Dose assessment in an important step to evaluate biological effects as a result of individual exposure to ionizing radiation. The use of cytogenetic dosimetry based on the quantification of micronuclei in lymphocytes is very important to complement physical dosimetry, since the measurement of absorbed dose cannot be always performed. In this research, the quantification of micronuclei was carried out in order to evaluate absorbed dose as a result of radiotherapy with 60Co, using peripheral blood samples from 5 patients with cervical uterine cancer. For this purpose, an aliquot of whole blood from the individual patients was added in culture medium RPMI 1640 supplemented with fetal calf serum and phytohaemagglutinin. The culture was incubated for 44 hours. Henceforth, cytochalasin B was added to block the dividing lymphocytes in cytokinesis. The culture was returned to the incubator for further of 28 hours. Thus, cells were harvested, processed and analyzed. Values obtained considering micronuclei frequency after pelvis irradiation with absorption of 0,08 Gy and 1,8 Gy were, respectively, 0,0021 and 0,052. These results are in agreement with some recent researches that provided some standard values related to micronuclei frequency induced by gamma radiation exposure in different exposed areas for the human body. The results presented in this report emphasizes biological dosimetry as an important tool for dose assessment of either total or partial-body exposure to ionizing radiation, mainly in retrospective dose investigation. (author)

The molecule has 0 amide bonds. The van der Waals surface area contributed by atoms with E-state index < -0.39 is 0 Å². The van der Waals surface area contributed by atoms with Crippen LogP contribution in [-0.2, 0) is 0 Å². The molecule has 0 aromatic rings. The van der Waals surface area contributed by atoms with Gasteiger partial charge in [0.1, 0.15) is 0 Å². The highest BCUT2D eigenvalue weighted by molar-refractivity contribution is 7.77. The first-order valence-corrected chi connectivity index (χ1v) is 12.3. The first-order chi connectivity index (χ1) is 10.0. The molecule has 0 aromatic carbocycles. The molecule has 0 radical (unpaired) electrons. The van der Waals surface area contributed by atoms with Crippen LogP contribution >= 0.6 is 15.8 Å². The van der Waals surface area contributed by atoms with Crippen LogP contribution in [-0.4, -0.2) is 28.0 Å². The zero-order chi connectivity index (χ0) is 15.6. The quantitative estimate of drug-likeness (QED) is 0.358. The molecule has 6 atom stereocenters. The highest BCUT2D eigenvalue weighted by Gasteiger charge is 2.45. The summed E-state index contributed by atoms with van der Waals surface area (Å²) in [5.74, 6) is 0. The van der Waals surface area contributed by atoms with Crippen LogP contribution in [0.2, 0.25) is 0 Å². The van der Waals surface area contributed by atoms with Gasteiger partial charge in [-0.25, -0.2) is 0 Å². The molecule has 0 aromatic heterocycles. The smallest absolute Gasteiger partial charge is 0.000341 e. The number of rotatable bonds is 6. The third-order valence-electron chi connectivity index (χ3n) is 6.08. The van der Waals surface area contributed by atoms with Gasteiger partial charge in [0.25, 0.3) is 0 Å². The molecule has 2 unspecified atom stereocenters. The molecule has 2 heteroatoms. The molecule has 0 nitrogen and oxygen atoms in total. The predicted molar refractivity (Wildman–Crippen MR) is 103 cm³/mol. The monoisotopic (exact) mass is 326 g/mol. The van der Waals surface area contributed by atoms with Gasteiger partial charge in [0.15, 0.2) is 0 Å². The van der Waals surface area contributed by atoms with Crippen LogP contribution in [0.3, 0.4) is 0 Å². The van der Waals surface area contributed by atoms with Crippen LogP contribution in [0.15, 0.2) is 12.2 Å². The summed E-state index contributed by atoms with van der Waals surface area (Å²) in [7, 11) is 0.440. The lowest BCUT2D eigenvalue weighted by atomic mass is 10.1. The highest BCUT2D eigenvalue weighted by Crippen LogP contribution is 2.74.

4. Utilization of radiation protection gear for absorbed dose reduction: an integrative literature review

    Energy Technology Data Exchange (ETDEWEB)

    Soares, Flavio Augusto Penna; Flor, Rita de Cassia [Instituto Federal de Santa Catarina (IFSC), Florianopolis, SC (Brazil); Pereira, Aline Garcia, E-mail: aalinegp@gmail.co [Sinan Project - Sistema de Informacao de Agravos de Notificacao, Florianopolis, SC (Brazil)

    2011-03-15

    Objective: The present study was aimed at evaluating the relation between the use of radiation protection gear and the decrease in absorbed dose of ionizing radiation, thereby reinforcing the efficacy of its use by both the patients and occupationally exposed personnel. Materials and Methods: The integrative literature review method was utilized to analyze 21 articles, 2 books, 1 thesis, 1 monograph, 1 computer program, 4 pieces of database research (Instituto Brasileiro de Geografia e Estatistica and Departamento de Informatica do Sistema Unico de Saude) and 2 sets of radiological protection guidelines. Results: Theoretically, a reduction of 86% to 99% in the absorbed dose is observed with the use of radiation protection gear. In practice, however, the reduction may achieve 88% in patients submitted to conventional radiology, and 95% in patients submitted to computed tomography. In occupationally exposed individuals, the reduction is around 90% during cardiac catheterization, and 75% during orthopedic surgery. Conclusion: According to findings of several previous pieces of research, the use of radiation protection gear is a low-cost and effective way to reduce absorbed dose both for patients and occupationally exposed individuals. Thus, its use is necessary for the implementation of effective radioprotection programs in radiodiagnosis centers. (author)